Connor: Yeah, I mean, you talk about cringe. Yeah. this, this poem was about the duty he called it, of white Europeans specifically, you know, like Americans, Europeans as well, to rule over people in native lands, to civilize them, to basically go to faraway islands and, you know, jungles and everything else. Find these ignorant people and civilize them and rule over them. And not only is this, I think a bad idea, an evil idea, but Kipling, he referred to these individuals as Solan people, which means like dirty half devil, half children, you know, and I mean, imagine thinking that someone who’s different from you is dirty or half devil. And because of this, that you have some kind of right or responsibility to rule over them. It’s really a slap in the face for I think individualism, for self-determination. But his idea was popular governments used it to justify war. I mean, you look at what we’ve done in the Middle East, you know, we’re gonna spread democracy. Well, you know, maybe democracy doesn’t really work in their society for x number of reasons. And yet there’s this idea that we need to go civilize these, you know, barbaric people in the Middle East. And that type of mentality has led to a ton of war just in recent decades, but certainly in centuries past, kind of this conquest mentality of using military force to impose your culture, your lifestyle, your way of life on other people. And so then you have this next idea, that Mayberry brings up called alliances. And this one’s actually pretty simple to explain too often governments enter war because they’re allies, they’re friendly countries have engaged in their own war, and therefore because they’re our friend, we must join them. But I mean, this is like a silly idea in my mind. It’s great to be friends with other countries. We should get along, we should trade, we should be amicable or nice, but we shouldn’t jump into a war that has nothing to do with us just because one of our friends does. I mean, if my, you know, a neighbor who I consider a friend as being kind of an idiot, and, you know, gets into a fistfight with someone else, it would be silly for me to just go jump in and start helping, you know, punch the other guy. Just because my neighbor is my friend, it doesn’t mean my friend is right. You know, it doesn’t mean my friend has a good case or is defending himself. So why should we go into wars just because our friends, you know, start wars or are involved in wars? Just because we have an ally doesn’t mean we should be committed to war. And yet again, this is how people and countries often get into wars because they have these alliances and therefore feel kind of obligated.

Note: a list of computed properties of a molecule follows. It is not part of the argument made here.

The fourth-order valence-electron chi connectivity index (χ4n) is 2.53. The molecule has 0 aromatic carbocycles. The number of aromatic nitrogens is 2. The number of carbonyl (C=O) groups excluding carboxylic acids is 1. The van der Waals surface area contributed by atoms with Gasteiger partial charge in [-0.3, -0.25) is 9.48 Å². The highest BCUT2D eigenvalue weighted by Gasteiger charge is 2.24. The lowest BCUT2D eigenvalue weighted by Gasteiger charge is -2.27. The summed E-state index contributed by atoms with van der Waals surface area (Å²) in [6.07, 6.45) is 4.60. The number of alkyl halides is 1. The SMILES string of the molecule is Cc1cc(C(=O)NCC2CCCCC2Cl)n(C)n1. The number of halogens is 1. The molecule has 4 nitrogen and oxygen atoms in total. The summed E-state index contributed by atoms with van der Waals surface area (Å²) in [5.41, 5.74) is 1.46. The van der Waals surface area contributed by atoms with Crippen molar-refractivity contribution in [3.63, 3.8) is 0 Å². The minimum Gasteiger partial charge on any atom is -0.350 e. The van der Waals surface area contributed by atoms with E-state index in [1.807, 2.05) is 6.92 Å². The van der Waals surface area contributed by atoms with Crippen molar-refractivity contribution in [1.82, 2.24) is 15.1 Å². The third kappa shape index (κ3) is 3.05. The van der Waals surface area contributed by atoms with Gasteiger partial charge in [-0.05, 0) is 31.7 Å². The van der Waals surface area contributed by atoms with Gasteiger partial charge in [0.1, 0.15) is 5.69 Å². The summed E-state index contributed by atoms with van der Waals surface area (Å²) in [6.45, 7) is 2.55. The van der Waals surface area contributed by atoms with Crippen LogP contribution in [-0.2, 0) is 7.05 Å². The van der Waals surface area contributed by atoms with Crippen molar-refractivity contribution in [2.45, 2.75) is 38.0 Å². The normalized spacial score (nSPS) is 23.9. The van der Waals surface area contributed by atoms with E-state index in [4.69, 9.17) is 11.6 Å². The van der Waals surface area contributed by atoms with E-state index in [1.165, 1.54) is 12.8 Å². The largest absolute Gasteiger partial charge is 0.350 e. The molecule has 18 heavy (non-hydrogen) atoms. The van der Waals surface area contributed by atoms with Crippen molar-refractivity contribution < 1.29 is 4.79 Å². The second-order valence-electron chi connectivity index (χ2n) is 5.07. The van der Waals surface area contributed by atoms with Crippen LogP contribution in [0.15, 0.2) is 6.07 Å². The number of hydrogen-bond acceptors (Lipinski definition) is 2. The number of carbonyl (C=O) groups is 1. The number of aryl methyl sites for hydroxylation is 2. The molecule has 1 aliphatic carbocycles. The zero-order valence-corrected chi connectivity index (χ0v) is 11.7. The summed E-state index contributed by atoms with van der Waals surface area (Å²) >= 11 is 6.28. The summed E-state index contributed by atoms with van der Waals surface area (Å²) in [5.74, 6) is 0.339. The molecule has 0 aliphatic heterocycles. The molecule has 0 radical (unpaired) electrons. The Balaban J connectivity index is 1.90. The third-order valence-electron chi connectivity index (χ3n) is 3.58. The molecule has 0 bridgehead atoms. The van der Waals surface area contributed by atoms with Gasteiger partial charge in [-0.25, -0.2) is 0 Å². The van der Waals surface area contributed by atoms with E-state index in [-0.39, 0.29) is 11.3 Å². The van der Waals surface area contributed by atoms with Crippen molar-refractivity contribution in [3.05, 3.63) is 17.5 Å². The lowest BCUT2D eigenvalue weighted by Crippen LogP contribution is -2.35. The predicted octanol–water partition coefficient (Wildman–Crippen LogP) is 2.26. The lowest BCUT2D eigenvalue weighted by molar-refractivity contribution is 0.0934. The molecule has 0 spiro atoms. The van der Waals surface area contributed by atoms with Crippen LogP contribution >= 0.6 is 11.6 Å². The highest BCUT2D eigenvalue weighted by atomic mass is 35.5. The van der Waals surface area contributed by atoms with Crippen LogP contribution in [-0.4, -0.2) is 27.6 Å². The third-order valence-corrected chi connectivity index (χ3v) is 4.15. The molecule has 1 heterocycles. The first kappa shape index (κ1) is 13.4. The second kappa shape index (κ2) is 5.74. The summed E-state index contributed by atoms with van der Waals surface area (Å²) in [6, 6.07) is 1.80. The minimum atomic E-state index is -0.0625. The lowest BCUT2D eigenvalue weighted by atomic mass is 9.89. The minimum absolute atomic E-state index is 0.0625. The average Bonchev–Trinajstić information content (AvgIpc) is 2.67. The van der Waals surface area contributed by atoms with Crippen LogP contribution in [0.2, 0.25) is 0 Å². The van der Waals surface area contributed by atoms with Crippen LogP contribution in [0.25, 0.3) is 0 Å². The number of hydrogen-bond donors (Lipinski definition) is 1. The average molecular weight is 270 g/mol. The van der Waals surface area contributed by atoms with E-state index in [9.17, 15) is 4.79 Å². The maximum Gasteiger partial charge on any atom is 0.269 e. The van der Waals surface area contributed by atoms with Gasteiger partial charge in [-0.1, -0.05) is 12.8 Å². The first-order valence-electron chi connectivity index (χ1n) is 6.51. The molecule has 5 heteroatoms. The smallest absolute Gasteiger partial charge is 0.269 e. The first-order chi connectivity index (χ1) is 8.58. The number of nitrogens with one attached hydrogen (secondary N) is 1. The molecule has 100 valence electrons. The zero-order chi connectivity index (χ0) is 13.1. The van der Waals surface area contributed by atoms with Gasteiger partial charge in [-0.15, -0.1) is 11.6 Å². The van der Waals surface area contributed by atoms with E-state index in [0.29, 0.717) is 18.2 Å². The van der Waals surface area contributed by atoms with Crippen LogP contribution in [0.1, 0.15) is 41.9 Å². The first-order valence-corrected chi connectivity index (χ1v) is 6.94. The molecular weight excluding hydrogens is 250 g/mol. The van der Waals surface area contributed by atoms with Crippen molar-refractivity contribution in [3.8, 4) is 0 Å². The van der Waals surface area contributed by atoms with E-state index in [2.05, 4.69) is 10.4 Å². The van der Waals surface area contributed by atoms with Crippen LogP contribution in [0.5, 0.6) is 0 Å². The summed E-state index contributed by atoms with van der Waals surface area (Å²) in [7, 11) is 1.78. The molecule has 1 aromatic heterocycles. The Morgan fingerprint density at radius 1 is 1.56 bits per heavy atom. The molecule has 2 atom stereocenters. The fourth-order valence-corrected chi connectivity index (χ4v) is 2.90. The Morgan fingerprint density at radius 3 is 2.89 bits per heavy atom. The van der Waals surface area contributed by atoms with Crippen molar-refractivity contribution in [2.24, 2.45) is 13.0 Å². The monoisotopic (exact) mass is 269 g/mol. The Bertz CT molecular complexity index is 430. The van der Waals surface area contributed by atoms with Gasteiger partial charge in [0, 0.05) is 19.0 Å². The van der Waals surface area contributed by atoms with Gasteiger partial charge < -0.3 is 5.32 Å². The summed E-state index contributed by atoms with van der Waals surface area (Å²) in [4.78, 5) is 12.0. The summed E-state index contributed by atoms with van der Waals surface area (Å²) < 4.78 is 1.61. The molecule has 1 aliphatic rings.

Absolutely. So this last idea is the glory of war. And this is when you’re going to notice a lot when we go through World War I, World War II. So, you know, even in our own society, there’s this idea that the military or our warriors, you know, that they’re strong people, that they’re going over to protect our freedoms. You see movies or even read stories like The 300, which was a fun movie, but not for kids probably. But you know, they’re portrayed as these, Romana soldiers who were willing to die for a forgotten country. And, you know, war makes men out of boys and there’s this whole thing about how great war is, but that’s not what war is. War is ugly, you know, people die. The people who even, you know, do survive, still have to come back with all the awful memories there. Nobody is okay after war nobody comes out unscathed. So there is no glory in war. You know, there’s only death and destruction. So that’s the last one. But I want you to keep all of these different deadly ideas in your head as we’re going through the world wars and maybe even pick out where you see them stand out. Because again, as we dive into the world wars, I think you’re gonna see these themes repeated over and over again. And even modern day. Unfortunately.
Connor: It’s definitely true. This is not something for centuries past. We see it over and over again. And it’s important. I mean, we’ve said it before, we’ll continue to say it, right? Those who don’t learn from the past are condemned to repeat it. And if we don’t, if we want war to stop, if we want to overcome these things, we have to learn lessons. We have to, you know, pick out some of these patterns that you’re talking about, Brittany. So I look forward to talking about this as unfun of a topic as it is. And yet these significant periods of our past, are important to talk about. And they’re important to understand what led to them. So hopefully we can help avoid them in the future. So stay tuned for future episodes. There’s a lot to unpack, a lot to talk about. We look forward to talking about this with you guys. Thanks for subscribing as always. We hope this is enjoyable and educational for you, Brittany. Thanks as always. And until next time, we’ll talk to you later.
Brittany: Talk to you later.